In prose as deceptively featureless as the land of which he writes, Goodland native Bruce Bair returns to his childhood home, a four-thousand acre diversified farm in Good Land: My Life as a Farm Boy. At times blackly humorous – his chapter on the woes of the one-room schoolhouse is horrifyingly funny; at times offensively crude – his father seems only to speak in expletives, this memoir gives new meaning to the word unsentimental.
Life with father Harold, a self-proclaimed “doer” who viewed his sons as cheap farm labor, was anything but idyllic as mindless farm drudgery, verbal abuse, and even the occasional belting left their marks on young Bruce. From a boyhood spend on John Deere Rs pulling oneways in the dusty fields, Bair escapes the farm for college, a stint in the Peace Corps, and involvement with drugs. Again and again, though, the demands of his workaholic father and the farm prove inescapable, and Bair returns to the fields, this time in relative comfort with a John Deere 8960.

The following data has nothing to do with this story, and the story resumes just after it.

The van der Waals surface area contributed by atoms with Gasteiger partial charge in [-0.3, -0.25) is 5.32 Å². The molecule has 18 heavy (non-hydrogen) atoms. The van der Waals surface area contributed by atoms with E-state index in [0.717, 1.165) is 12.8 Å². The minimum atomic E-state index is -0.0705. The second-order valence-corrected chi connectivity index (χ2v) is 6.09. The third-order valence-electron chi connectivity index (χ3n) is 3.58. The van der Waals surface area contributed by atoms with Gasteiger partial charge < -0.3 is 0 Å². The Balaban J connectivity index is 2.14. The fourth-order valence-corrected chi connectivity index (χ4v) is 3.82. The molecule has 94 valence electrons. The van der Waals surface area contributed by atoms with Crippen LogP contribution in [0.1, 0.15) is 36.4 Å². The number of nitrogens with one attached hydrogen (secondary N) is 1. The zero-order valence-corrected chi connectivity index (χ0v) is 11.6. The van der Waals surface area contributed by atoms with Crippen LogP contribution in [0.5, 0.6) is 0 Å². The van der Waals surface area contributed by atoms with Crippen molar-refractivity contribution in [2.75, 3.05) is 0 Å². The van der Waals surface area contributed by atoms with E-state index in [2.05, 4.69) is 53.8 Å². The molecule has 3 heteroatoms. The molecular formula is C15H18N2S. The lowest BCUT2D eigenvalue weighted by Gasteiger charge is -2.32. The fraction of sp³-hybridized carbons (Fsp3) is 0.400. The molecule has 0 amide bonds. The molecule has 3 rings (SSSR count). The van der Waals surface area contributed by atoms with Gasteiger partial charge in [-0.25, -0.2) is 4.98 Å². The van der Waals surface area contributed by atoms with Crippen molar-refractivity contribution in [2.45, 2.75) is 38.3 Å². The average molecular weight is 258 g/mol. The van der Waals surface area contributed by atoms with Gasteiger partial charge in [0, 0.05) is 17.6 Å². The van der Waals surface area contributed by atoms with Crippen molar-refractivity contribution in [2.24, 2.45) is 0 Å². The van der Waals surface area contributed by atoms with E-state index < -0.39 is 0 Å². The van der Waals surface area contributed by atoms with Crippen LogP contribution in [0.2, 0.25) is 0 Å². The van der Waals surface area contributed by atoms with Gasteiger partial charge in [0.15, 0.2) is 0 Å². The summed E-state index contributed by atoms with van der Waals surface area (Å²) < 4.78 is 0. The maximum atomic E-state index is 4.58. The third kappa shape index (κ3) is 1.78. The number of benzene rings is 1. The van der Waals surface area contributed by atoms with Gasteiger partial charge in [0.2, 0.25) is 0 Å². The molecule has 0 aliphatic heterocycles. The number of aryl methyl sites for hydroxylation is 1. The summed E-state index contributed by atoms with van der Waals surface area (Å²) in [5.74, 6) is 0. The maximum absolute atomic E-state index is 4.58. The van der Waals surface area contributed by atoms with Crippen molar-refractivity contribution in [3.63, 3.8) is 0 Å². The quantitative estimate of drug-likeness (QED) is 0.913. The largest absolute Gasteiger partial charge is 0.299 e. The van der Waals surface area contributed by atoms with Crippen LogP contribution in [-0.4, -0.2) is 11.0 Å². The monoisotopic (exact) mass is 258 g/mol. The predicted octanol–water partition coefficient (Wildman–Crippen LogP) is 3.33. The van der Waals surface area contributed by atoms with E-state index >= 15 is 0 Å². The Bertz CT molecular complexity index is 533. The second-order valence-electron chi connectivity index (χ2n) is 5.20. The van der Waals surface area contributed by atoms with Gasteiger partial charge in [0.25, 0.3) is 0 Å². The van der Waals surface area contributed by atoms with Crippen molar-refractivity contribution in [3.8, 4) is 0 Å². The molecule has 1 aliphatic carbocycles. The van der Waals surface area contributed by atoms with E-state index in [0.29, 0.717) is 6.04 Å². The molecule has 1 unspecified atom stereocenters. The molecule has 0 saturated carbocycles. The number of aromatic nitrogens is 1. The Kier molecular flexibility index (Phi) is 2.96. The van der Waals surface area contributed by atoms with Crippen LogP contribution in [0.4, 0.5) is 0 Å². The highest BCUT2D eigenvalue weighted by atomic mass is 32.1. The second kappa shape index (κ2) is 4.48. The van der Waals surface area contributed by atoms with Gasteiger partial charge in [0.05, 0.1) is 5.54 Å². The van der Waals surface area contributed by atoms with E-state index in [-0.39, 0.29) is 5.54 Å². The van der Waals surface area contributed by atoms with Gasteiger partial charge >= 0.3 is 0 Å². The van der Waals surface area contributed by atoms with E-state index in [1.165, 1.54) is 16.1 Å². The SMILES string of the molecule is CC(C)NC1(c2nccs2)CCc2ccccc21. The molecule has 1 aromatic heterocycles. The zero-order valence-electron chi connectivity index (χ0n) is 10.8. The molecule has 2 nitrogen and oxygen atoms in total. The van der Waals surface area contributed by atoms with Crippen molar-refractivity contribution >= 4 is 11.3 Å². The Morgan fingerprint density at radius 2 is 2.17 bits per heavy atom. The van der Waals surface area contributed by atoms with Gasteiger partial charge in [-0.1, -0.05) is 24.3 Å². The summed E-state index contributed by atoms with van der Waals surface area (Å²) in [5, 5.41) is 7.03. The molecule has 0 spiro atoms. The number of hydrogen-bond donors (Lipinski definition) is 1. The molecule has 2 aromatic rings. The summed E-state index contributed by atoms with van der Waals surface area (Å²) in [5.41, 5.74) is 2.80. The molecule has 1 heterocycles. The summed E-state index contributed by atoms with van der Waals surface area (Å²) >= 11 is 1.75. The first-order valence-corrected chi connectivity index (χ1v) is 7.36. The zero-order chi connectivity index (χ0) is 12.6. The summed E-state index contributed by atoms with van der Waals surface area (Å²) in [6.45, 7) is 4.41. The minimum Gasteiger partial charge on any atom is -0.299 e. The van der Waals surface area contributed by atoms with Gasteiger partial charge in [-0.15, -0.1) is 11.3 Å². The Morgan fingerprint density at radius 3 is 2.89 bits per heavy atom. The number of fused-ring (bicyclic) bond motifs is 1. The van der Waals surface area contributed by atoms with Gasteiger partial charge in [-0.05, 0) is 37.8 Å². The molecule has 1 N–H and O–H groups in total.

Despite the harshness of his childhood and his continued ambivalence towards his father, Bair still loves the peculiar beauty of the High Plains and the rewards of the farming life; the reader, too, will appreciate this honest account of family and farming.
The author’s sister, Julene Bair, recently published Ogallala Road: A Memoir of Love and Reckoning which explores her own experiences on the Bair Farm as did her earlier work One Degree West: Reflections of a Plainsdaughter.